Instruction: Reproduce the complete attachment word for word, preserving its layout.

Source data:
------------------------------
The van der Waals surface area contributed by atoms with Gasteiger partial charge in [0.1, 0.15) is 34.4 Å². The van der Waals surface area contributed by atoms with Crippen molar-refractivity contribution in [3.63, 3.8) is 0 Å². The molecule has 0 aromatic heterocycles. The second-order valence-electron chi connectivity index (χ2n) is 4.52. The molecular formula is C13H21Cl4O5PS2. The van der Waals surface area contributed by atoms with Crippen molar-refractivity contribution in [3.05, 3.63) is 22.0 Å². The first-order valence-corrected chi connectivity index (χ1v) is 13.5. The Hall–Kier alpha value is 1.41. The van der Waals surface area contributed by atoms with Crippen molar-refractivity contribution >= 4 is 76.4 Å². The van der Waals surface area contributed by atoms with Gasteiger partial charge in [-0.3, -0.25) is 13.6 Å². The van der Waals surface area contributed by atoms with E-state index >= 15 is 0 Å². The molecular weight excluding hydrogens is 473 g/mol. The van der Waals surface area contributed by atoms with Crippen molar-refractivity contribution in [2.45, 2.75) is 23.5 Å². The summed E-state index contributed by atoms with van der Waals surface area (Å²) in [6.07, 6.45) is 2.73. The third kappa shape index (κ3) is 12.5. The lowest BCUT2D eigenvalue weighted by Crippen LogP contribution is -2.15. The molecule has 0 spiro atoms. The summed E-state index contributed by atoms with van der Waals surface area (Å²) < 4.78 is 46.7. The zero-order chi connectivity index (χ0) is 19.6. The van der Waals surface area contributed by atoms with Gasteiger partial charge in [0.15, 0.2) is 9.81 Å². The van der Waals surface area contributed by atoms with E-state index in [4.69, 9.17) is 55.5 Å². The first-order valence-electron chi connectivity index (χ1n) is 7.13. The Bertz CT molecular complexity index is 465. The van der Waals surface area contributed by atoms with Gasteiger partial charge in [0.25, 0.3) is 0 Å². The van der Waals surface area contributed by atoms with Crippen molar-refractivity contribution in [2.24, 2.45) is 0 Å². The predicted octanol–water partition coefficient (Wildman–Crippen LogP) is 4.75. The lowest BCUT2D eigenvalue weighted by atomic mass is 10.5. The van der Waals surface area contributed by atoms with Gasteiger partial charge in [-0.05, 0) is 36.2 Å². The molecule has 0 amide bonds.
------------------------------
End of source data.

The van der Waals surface area contributed by atoms with Gasteiger partial charge in [0.1, 0.15) is 34.4 Å². The van der Waals surface area contributed by atoms with Crippen molar-refractivity contribution in [3.63, 3.8) is 0 Å². The molecule has 0 aromatic heterocycles. The second-order valence-electron chi connectivity index (χ2n) is 4.52. The molecular formula is C13H21Cl4O5PS2. The van der Waals surface area contributed by atoms with Crippen molar-refractivity contribution in [3.05, 3.63) is 22.0 Å². The first-order valence-corrected chi connectivity index (χ1v) is 13.5. The Hall–Kier alpha value is 1.41. The van der Waals surface area contributed by atoms with Crippen molar-refractivity contribution >= 4 is 76.4 Å². The van der Waals surface area contributed by atoms with Gasteiger partial charge in [-0.3, -0.25) is 13.6 Å². The van der Waals surface area contributed by atoms with E-state index >= 15 is 0 Å². The molecular weight excluding hydrogens is 473 g/mol. The van der Waals surface area contributed by atoms with Crippen molar-refractivity contribution in [2.45, 2.75) is 23.5 Å². The summed E-state index contributed by atoms with van der Waals surface area (Å²) in [6.07, 6.45) is 2.73. The third kappa shape index (κ3) is 12.5. The lowest BCUT2D eigenvalue weighted by Crippen LogP contribution is -2.15. The molecule has 0 spiro atoms. The summed E-state index contributed by atoms with van der Waals surface area (Å²) < 4.78 is 46.7. The zero-order chi connectivity index (χ0) is 19.6. The van der Waals surface area contributed by atoms with Gasteiger partial charge in [0.15, 0.2) is 9.81 Å². The van der Waals surface area contributed by atoms with E-state index in [4.69, 9.17) is 55.5 Å². The first-order valence-electron chi connectivity index (χ1n) is 7.13. The Bertz CT molecular complexity index is 465. The van der Waals surface area contributed by atoms with Gasteiger partial charge in [0.25, 0.3) is 0 Å². The van der Waals surface area contributed by atoms with Crippen molar-refractivity contribution in [2.24, 2.45) is 0 Å². The predicted octanol–water partition coefficient (Wildman–Crippen LogP) is 4.75. The lowest BCUT2D eigenvalue weighted by atomic mass is 10.5. The van der Waals surface area contributed by atoms with Gasteiger partial charge in [-0.05, 0) is 36.2 Å². The molecule has 0 amide bonds.